Sharp burn in bottom

HD Guru continues to receive reader email asking whether modern plasma panels have “burn-in” problems. Given the amount of misinformation still spewed by uninformed salespeople, let’s take a fresh look at the issue.


“Burn-in” and Image Retention

Though often used interchangeably, “burn in”and “image retention” are two different plasma panel phenomena. Image retention (IR) refers to a faint ghost image of previously viewed content, easily induced, for example, by displaying a SMPTE color bar test pattern (photo below) for fifteen minutes or so and then switching to an all white screen (called a “full white” raster pattern). Faint areas or color will appear superimposed on the white screen.

color_bars 420

This example is extreme and one of the few ways a retained image can be seen; most normal image content masks IR, which is caused by a residual charge within the pixels that normally dissipates within fewer than five minutes.

Because it is difficult if not impossible to see other than by using test signals wherein a continuous white screen follows deeply saturated stationary colors (though snow covered mountains can show it), most plasma owners have never seen IR and therefore they should not be concerned.

IR is always temporary and causes no plasma panel damage. An interesting phenomena? Yes. A problem? No.

“Burn-in”, a more serious problem, refers to a faint outline of a previously viewed image caused by uneven phosphor wear. Plasma panels produce images via an electrical charge that causes gas within the panel to emit spurts of ultraviolet light (UV). When exposed to the UV light, the phosphors within the individual sub-pixels glow red, blue or green.

Early plasma panels required high energy levels to drive the phosphors sufficiently hard to produce light, causing relatively fast phosphor wear. By comparison, today’s panels use far less energy to produce far higher light levels and far less phosphor wear. So much less wear that average panel life is now 100,000 hours (defined by the industry as being when the panel outputs half its original brightness).


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Creating Plasma “Burn-in”

Attempts by the HD Guru to create “”burn-in”” (uneven phosphor wear) on 2008 and 2009 model year plasma panels by freeze-framing an image for 10 hours and then switching to a white screen have been unsuccessful. No “burn-in” occurred. We also checked out demo plasma HDTVs at retail stores and found no “”burn-in”” on any of the models tested. This is particularly significant since floor models are traditionally set to “showroom” mode (usually listed in the user menu as Dynamic or Vivid) in order to produce maximum brightness.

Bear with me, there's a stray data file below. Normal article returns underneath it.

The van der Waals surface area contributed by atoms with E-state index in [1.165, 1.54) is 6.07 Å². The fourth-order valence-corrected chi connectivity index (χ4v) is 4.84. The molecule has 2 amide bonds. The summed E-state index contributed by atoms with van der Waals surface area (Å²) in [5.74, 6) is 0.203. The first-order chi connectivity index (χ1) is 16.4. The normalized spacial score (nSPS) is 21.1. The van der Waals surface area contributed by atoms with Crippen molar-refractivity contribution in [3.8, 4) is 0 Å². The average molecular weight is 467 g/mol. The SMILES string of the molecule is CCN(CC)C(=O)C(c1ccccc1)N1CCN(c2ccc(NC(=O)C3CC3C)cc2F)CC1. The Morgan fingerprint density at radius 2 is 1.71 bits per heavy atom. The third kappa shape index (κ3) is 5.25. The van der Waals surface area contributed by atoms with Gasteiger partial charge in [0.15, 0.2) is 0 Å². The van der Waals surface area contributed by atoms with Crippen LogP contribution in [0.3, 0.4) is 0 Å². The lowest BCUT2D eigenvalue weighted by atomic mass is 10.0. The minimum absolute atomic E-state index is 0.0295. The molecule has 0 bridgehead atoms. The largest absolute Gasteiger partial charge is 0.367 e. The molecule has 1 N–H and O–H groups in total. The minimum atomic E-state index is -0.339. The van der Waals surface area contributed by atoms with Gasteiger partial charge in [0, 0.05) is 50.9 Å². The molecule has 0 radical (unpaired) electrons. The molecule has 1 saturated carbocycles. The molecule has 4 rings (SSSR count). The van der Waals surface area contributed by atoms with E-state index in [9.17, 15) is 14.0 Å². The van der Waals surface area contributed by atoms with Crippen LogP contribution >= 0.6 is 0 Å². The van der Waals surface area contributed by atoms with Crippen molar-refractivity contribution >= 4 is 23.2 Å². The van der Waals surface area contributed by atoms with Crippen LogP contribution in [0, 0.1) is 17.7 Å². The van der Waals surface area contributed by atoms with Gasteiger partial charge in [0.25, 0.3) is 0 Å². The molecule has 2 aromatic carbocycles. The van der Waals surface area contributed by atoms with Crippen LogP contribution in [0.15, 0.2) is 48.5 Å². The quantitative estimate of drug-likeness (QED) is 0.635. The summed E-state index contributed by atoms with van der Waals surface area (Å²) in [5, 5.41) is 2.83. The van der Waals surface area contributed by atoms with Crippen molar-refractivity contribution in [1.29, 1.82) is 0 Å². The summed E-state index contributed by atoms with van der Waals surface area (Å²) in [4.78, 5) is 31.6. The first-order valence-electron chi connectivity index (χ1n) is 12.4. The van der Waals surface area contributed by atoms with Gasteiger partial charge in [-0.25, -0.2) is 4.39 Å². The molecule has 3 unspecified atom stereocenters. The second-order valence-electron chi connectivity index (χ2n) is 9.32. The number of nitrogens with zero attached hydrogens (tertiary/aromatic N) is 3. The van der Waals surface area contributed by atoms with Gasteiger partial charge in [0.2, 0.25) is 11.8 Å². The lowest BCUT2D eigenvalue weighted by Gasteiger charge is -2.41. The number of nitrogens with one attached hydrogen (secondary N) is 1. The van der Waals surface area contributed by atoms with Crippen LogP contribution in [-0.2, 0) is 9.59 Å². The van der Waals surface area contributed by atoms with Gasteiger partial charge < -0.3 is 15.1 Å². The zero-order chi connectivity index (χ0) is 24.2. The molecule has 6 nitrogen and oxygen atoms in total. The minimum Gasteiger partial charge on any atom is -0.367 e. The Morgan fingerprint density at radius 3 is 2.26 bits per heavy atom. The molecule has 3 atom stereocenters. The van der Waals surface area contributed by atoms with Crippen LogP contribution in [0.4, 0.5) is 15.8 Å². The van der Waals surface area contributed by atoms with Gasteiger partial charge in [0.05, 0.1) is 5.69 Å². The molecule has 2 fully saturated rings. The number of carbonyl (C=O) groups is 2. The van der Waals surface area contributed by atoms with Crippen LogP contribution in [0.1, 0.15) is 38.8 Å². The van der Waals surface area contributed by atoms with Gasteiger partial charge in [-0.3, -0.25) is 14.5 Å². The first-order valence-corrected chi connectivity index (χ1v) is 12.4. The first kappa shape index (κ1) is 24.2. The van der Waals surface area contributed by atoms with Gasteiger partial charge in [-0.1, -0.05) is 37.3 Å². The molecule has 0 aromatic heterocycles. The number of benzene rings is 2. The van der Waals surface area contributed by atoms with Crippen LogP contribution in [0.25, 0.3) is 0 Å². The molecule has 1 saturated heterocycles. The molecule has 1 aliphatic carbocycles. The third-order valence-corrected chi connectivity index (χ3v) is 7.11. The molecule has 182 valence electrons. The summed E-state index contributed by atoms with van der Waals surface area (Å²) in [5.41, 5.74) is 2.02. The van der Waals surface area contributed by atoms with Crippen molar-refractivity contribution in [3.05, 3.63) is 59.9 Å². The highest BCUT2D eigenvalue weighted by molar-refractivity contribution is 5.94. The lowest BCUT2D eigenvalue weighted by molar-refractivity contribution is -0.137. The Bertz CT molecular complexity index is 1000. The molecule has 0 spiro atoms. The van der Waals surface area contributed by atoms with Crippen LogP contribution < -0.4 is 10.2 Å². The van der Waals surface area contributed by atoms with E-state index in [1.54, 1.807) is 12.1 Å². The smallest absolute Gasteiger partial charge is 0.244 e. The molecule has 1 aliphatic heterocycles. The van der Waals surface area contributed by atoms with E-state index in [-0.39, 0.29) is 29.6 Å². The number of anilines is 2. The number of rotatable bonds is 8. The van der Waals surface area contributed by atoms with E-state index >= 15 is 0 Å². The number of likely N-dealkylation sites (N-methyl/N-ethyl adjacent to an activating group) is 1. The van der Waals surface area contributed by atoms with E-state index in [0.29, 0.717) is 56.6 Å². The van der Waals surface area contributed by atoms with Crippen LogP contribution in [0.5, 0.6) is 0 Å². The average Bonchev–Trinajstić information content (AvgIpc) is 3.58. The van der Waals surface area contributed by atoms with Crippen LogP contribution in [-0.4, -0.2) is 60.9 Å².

A number of advances by plasma panel makers, including how phosphors are driven, have significantly improved resistance to “burn-in”.  Broadcasters and cable providers have also helped by changing their logos (known as “bugs”) usually located in the lower right hand screen corner, from opaque to translucent, which significantly cuts down on the brightness and color differences between the “bugs” and the content, thus minimizing the possibility that the “bug” will burn into the screen.

What About Gaming?

Today’s plasma panels are equally immune to “burn-in” from video games as they are to burn in from TV programs. In fact, their superior motion resolution makes them preferable to LCD for game play. In addition, most plasmas (and some LCDs sets) have a game mode that improves response time.

Is Plasma “Burn-in” Possible With Today’s Plasmas?

Yes, but you need to really work at it. For example, if we were to put a full white 100 IRE  square in the center of the screen, set the user mode to Vivid and max out the contrast (picture) control we are confident after a number of days running the set continuously that uneven phosphor wear would eventually occur.

However, we are equally confident, that by using the energy saving “Home” mode settings (set upon the initial activation of the plasma after unpacking) you would need to leave a static image on day in and day out for possibly weeks, to produce uneven wear.

In other words, it is possible, but extremely unlikely to occur with normal use. The worst case scenario we came up with is 100% viewing of 4:3 content with black side bars, or exclusive viewing of 2.35 aspect ratio movies (without using one of the zoom modes to eliminate the black bars)  and leaving it on that way continuously for weeks. If burn-in does occur, however unlikely (who leaves their HDTV with a static image or in exclusively in 4:3 with black side bars day in and out), what can you do to fix it?

All the 2009 plasmas tested to date have a white wipe mode that can even out the wear and eliminate the “burn-in”.  It is a vertical white bar that sweeps across the screen. Plasmas also have an “orbit” mode that moves the image imperceptibly very slowly to avoid sharp transitions of bright (higher wear) areas to darker areas.

Bottom Line

“Burn-in” is for all practical purposes a non-issue with current plasma HDTVs. Simply set the TV to the “home” mode and enjoy all the benefits of plasma: wide angle image for excellent off-axis viewing, high contrast, deep blacks and perfect motion resolution, along with the bargain big screen prices (42″ and larger) available this holiday season.

To learn more about choosing an HDTV please click this link.

For a list of the Best HDTVs under $1000 please click this link.

For a list of the 10 Best HDTVs please click this link.

Edited By Michael Fremer. If you’re looking for great music to play on your home theater/audio system, check out Michael’s website (link)

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